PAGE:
THE SHINS - WINCING THE NIGHT AWAY. Critically acclaimed, their third record is certainly their strongest to date. A little less lo-fi and a little more grownup, the melodies are strong and the arrangements are clever, but not too clever.

TWILIGHT SINGERS - STITCH IN TIME. A 5 song EP from one of our favorite rock bands, with guest appearances by Joseph Arthur and Mark Lanegan.

VARIOUS ARTISTS - THE GOLDEN AGE OF ELEKTRA RECORDS (BOX SET). A 5 CD compilation from what David Fricke calls "the greatest rock n' roll label ever." We'd like to call this new set a 5 CD compilation from "one of the greatest rock n' roll labels ever, and also a very good folk label." This has it all -- Tim Buckley, Phil Ochs, The Doors, Love, Queen, Judy Collins, Paul Butterfield, and last but not least, Bread. You wouldn't know it from what we just wrote, but it really is a damn good compilation.

THE WALKMEN - PUSSY CATS. We love Harry Nilsson, and we like the Pussy Cats album, and we don't really like the Walkmen. But why the hell would someone choose the ninth best Nilsson album as a cover project? Future projects by the Walkmen include re-recording Neil Young's Everybody's Rockin', Bob Dylan's Knocked Out Loaded, Frank Sinatra's Watertown, and the Doors' Other Voices.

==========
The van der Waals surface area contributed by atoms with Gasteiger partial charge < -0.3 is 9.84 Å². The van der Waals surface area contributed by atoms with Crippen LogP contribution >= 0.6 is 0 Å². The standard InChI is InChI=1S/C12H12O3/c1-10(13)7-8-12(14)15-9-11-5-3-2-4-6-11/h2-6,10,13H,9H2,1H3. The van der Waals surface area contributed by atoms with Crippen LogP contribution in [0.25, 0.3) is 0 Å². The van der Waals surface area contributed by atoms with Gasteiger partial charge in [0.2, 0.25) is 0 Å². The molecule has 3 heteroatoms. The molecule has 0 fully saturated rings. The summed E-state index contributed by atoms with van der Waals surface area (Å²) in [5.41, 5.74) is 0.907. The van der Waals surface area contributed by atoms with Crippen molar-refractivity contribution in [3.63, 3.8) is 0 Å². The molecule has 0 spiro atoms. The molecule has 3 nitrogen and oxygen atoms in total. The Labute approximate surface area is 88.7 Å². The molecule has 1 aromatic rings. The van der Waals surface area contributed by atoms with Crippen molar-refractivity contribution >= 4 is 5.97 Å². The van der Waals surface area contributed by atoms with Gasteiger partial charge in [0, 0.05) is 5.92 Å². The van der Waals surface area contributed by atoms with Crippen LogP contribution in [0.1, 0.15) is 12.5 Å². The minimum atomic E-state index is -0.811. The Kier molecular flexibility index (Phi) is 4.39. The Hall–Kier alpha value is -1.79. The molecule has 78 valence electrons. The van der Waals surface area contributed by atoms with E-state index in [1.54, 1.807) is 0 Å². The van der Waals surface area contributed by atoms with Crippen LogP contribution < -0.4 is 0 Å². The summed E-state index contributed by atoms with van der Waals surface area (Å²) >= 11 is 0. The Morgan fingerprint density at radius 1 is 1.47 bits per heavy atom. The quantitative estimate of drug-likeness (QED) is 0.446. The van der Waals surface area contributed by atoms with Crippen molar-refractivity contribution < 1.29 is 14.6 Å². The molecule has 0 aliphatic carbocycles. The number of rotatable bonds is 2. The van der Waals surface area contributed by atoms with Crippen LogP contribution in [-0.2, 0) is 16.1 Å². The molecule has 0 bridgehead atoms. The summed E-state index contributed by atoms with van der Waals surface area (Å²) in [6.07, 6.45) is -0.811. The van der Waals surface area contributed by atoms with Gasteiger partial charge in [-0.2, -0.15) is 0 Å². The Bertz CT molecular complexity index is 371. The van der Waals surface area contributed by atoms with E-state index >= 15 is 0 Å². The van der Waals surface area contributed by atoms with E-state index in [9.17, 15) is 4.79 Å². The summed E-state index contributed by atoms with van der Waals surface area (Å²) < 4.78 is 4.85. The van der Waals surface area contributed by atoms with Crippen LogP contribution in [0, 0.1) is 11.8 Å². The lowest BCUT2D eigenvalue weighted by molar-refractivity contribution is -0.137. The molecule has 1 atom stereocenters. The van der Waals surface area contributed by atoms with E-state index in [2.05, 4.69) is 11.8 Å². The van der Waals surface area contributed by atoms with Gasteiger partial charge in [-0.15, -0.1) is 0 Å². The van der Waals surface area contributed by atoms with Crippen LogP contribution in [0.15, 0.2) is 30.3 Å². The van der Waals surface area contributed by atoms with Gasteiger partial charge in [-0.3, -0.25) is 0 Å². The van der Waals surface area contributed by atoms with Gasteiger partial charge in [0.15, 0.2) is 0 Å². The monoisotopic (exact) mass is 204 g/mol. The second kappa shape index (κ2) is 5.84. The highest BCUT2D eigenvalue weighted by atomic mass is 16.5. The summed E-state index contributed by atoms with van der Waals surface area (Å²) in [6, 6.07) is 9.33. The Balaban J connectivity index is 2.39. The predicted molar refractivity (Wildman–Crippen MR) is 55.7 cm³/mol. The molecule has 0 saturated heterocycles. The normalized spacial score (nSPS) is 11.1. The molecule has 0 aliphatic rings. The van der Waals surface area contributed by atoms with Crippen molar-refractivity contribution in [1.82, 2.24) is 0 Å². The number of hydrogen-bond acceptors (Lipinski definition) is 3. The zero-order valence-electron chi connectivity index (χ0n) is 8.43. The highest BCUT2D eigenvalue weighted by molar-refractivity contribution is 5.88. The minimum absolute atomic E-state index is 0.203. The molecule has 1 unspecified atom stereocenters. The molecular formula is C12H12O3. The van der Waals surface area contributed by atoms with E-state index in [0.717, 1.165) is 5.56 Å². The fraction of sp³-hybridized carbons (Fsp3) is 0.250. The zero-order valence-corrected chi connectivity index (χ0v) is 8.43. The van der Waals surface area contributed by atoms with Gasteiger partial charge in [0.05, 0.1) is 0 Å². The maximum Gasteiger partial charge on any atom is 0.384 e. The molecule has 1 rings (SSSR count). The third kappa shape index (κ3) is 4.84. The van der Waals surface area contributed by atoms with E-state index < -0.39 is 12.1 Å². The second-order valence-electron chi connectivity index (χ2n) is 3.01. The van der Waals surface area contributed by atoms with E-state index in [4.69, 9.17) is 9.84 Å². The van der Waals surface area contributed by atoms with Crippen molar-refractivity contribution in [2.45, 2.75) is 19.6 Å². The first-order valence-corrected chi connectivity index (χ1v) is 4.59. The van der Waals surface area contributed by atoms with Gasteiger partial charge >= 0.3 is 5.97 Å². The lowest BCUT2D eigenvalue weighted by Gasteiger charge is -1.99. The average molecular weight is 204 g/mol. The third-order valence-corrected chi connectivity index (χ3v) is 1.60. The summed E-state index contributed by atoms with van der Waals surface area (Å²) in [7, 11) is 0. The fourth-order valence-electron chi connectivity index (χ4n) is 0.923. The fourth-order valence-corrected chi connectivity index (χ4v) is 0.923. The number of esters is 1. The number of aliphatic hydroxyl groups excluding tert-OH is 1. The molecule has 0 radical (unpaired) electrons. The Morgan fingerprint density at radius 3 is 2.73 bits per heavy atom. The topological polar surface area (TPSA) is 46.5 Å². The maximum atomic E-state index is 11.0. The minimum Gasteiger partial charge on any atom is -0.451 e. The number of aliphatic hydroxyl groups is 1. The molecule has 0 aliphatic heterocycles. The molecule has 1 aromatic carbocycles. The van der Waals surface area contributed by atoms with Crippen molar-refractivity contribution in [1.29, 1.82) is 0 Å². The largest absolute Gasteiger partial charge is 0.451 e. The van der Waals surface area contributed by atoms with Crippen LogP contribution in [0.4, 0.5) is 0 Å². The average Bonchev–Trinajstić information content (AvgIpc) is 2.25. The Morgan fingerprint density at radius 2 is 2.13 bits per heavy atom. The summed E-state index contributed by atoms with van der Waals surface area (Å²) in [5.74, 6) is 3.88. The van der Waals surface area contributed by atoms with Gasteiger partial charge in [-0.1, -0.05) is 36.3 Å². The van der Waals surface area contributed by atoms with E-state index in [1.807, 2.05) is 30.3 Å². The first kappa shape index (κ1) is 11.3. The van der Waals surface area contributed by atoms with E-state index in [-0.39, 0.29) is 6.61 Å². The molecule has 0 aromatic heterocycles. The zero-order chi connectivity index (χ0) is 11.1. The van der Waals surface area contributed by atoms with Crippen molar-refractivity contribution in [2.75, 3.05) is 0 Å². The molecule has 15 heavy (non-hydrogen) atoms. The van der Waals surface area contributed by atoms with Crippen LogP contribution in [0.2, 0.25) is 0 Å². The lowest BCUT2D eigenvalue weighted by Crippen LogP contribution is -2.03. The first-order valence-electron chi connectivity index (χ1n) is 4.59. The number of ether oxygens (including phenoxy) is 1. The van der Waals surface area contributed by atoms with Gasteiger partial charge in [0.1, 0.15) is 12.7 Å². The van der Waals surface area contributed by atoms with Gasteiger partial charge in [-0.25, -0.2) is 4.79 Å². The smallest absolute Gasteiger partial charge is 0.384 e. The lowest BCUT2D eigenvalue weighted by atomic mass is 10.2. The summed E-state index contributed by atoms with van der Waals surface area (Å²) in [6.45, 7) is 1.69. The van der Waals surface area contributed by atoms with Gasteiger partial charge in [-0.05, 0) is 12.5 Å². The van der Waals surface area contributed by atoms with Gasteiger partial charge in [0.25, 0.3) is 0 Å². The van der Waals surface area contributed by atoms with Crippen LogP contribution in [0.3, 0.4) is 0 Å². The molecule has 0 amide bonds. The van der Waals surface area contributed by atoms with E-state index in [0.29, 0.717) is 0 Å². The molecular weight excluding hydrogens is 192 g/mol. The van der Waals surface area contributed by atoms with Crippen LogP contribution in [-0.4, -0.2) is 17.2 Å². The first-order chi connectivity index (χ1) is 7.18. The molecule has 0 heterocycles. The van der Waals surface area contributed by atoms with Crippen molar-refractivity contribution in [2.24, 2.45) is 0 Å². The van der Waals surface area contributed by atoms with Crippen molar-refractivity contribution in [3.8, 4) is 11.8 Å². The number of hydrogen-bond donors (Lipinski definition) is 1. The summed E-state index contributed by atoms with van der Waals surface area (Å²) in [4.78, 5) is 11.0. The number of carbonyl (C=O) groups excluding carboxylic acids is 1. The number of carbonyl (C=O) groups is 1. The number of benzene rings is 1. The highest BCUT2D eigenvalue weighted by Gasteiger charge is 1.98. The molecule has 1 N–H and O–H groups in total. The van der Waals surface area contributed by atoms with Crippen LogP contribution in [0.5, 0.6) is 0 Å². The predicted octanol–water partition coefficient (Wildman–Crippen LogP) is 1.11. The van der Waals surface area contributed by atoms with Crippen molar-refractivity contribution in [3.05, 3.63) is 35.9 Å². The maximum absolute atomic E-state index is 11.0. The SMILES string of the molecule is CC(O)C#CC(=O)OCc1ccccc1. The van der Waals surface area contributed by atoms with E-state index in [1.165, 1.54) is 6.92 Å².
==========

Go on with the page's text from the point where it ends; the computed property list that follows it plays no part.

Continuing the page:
PAUL WELLER - HIT PARADE (BOX SET and SINGLE CD). The US versions of these fine career-spanning compilations are now available at a more affordable price from the supercool Yep Roc label. If you need to be reminded, the single disc is a career-spanning best-of, while the box set devotes a disc to each phase of his career -- one for the Jam, one for the Style Council, and two to his solo career. Highly recommended.


YOU AM I - CONVICTS. Released in Australia last year, this excellent, punky power pop album is finally being released Stateside. Some damn fine high energy rock n' roll. Think late '60s Who crossed with early Jam, plus a smidgen of the Replacements.

JOHN HAMMOND - PUSH COMES TO SHOVE. The last few John Hammond records have been good, solid blues records with a modern sound, but this new one, produced by G. Love, gives Hammond his best record in years. It doesn't stray far from the gritty grooves of his previous records, yet something about it makes it more appealing. It could just be that G. Love has inspired Mr. Hammond. Highly recommended. Only in theaters!